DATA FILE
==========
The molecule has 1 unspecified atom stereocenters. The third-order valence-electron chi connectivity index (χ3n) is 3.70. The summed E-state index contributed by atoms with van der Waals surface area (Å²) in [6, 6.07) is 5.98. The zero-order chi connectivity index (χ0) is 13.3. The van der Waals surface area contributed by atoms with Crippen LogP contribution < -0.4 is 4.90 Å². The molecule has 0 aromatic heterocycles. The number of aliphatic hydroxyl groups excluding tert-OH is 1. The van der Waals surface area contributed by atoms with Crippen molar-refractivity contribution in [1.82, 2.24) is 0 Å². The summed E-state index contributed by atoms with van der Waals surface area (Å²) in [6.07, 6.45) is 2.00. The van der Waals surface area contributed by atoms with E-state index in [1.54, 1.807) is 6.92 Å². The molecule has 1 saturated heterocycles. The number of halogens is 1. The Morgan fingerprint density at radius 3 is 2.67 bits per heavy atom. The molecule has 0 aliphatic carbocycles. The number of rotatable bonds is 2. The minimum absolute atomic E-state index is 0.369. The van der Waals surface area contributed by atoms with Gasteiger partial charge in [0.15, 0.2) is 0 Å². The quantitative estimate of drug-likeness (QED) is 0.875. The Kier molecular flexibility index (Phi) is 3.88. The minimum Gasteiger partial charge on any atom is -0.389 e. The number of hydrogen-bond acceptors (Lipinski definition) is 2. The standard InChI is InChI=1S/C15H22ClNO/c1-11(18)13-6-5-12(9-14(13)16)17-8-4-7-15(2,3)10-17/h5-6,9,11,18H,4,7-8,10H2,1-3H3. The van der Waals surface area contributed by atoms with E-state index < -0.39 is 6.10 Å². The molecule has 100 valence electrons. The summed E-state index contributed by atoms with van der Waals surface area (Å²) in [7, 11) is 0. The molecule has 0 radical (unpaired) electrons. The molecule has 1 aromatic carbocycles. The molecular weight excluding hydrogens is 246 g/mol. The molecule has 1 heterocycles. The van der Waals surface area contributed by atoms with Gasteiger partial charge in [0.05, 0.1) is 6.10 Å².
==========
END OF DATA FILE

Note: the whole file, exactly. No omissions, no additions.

The molecule has 1 unspecified atom stereocenters. The third-order valence-electron chi connectivity index (χ3n) is 3.70. The summed E-state index contributed by atoms with van der Waals surface area (Å²) in [6, 6.07) is 5.98. The zero-order chi connectivity index (χ0) is 13.3. The van der Waals surface area contributed by atoms with Crippen LogP contribution < -0.4 is 4.90 Å². The molecule has 0 aromatic heterocycles. The number of aliphatic hydroxyl groups excluding tert-OH is 1. The van der Waals surface area contributed by atoms with Crippen molar-refractivity contribution in [1.82, 2.24) is 0 Å². The summed E-state index contributed by atoms with van der Waals surface area (Å²) in [6.07, 6.45) is 2.00. The van der Waals surface area contributed by atoms with E-state index in [1.54, 1.807) is 6.92 Å². The molecule has 1 saturated heterocycles. The number of halogens is 1. The Morgan fingerprint density at radius 3 is 2.67 bits per heavy atom. The molecule has 0 aliphatic carbocycles. The number of rotatable bonds is 2. The minimum absolute atomic E-state index is 0.369. The van der Waals surface area contributed by atoms with Gasteiger partial charge in [0.15, 0.2) is 0 Å². The quantitative estimate of drug-likeness (QED) is 0.875. The Kier molecular flexibility index (Phi) is 3.88. The minimum Gasteiger partial charge on any atom is -0.389 e. The number of hydrogen-bond acceptors (Lipinski definition) is 2. The standard InChI is InChI=1S/C15H22ClNO/c1-11(18)13-6-5-12(9-14(13)16)17-8-4-7-15(2,3)10-17/h5-6,9,11,18H,4,7-8,10H2,1-3H3. The van der Waals surface area contributed by atoms with E-state index < -0.39 is 6.10 Å². The molecule has 100 valence electrons. The summed E-state index contributed by atoms with van der Waals surface area (Å²) in [7, 11) is 0. The molecule has 0 radical (unpaired) electrons. The molecule has 1 aromatic carbocycles. The molecular weight excluding hydrogens is 246 g/mol. The molecule has 1 heterocycles. The van der Waals surface area contributed by atoms with Gasteiger partial charge in [0.05, 0.1) is 6.10 Å².